I love you very much and I nev­er want­ed to get mixed in any busi­ness with you as I wrote you when this thing first was brought up. Nei­ther of us has enough whore blood for that. Not but what I num­ber many splen­did whores amongst my best friends and cer­tain­ly nev­er, I hope, could be accused of anti-whor­eism. Not only that but I was cir­cum­cised as a very ear­ly age.

Hope you have it good in Cal­i­for­nia and Las Vegas. What I hear from the boys is that many peo­ple in La Vegas (sic) or three or four any­way of the mains are over-extend­ed. This is very straight­gen but every­body knows it if I know it although I have not told any­one what I’ve heard and don’t tell you. But watch all mon­ey ends. Some peo­ple would as soon have the pub­lic­i­ty of mak­ing you look bad as of your expect­ed and legit­i­mate suc­cess. But that is the way every­thing is every­where and no crit­i­cism of Neva­da or any­one there. Cut this para­graph out of this let­ter and burn it if you want to keep the rest of the let­ter in case you thought any of it fun­ny. I rely on you as a Kraut offi­cer and gen­tle­men do this.

New Para­graph. I love you very much and wish you luck. Wish me some too. Book is on page 592. This week Thurs­day we start pho­tog­ra­phy on fish­ing. Am in charge of fish­ing etc. and it is going to be dif­fi­cult enough. With a bad back a lit­tle worse. The Artist is not here nat­u­ral­ly. I only wrote the book but must do the work as well and have no stand-in. Up at 0450 knock off at I930. This goes on for I5 days.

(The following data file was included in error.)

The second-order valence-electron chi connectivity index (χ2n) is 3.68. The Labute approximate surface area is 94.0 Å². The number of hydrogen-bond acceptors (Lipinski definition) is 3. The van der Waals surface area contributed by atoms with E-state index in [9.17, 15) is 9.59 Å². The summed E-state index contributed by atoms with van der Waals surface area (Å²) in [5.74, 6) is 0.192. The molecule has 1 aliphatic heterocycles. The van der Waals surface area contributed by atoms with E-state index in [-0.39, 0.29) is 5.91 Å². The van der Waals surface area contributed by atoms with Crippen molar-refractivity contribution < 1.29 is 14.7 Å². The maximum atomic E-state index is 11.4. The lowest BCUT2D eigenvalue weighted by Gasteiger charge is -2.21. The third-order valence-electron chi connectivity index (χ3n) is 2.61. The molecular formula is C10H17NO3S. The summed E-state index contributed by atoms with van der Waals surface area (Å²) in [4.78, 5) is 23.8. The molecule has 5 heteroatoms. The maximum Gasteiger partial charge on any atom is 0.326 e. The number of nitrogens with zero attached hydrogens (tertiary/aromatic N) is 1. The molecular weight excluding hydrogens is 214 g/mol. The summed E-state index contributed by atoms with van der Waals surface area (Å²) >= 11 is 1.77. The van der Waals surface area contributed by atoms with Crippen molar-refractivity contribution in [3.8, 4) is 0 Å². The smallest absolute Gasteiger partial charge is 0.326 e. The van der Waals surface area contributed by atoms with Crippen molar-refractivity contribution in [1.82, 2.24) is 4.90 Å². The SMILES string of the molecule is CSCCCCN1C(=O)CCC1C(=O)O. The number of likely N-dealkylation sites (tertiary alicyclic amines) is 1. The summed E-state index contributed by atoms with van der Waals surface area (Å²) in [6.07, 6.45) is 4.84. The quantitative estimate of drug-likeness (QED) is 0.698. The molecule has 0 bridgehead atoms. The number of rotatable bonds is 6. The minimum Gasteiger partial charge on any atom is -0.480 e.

I think you could say you and I have earned what­ev­er dough the peo­ple let us keep.

So what. So Mer­dre. I love you as always.


“To him she was ‘my lit­tle Kraut,’ or ‘daugh­ter,’ to her he was sim­ply ‘Papa’ — and it was love at first sight when they met aboard a French ocean lin­er in 1934,” writes The Guardian’s Kate Con­nol­ly of the two icons’ unusu­al rela­tion­ship. “Hem­ing­way and Diet­rich start­ed writ­ing to each oth­er when he was 50 and she was 47, remain­ing in close con­tact until the writer’s sui­cide in 1961. But they nev­er con­sum­mat­ed their love, because of what Hem­ing­way referred to as ‘unsyn­chro­nised pas­sion.’ ” A fan of both Hem­ing­way and Diet­rich could pre­sum­ably desire noth­ing more than one of the orig­i­nal pieces of their cor­re­spon­dence, but this par­tic­u­lar let­ter, with a start­ing price of $35,000, drew not a sin­gle bid — per­haps a sale, like the phys­i­cal expres­sion of the Old Man and the Sea author and “Lili Mar­leen” singer’s love, fat­ed nev­er to hap­pen.

Relat­ed Con­tent:

Mar­lene Dietrich’s Tem­per­me­n­tal Screen Test for The Blue Angel (and the Com­plete 1930 Film)

Ernest Hem­ing­way to F. Scott Fitzger­ald: “Kiss My Ass”

Ernest Hemingway’s Delu­sion­al Adven­tures in Box­ing: “My Writ­ing is Noth­ing, My Box­ing is Every­thing.”

Ernest Hemingway’s Favorite Ham­burg­er Recipe

Clive Owen & Nicole Kid­man Star in HBO’s Hem­ing­way & Gell­horn: Two Writ­ers, A Mar­riage and a Civ­il War

Col­in Mar­shall hosts and pro­duces Note­book on Cities and Cul­ture and writes essays on cities, lan­guage, Asia, and men’s style. He’s at work on a book about Los Ange­les, A Los Ange­les Primer. Fol­low him on Twit­ter at @colinmarshall or on Face­book.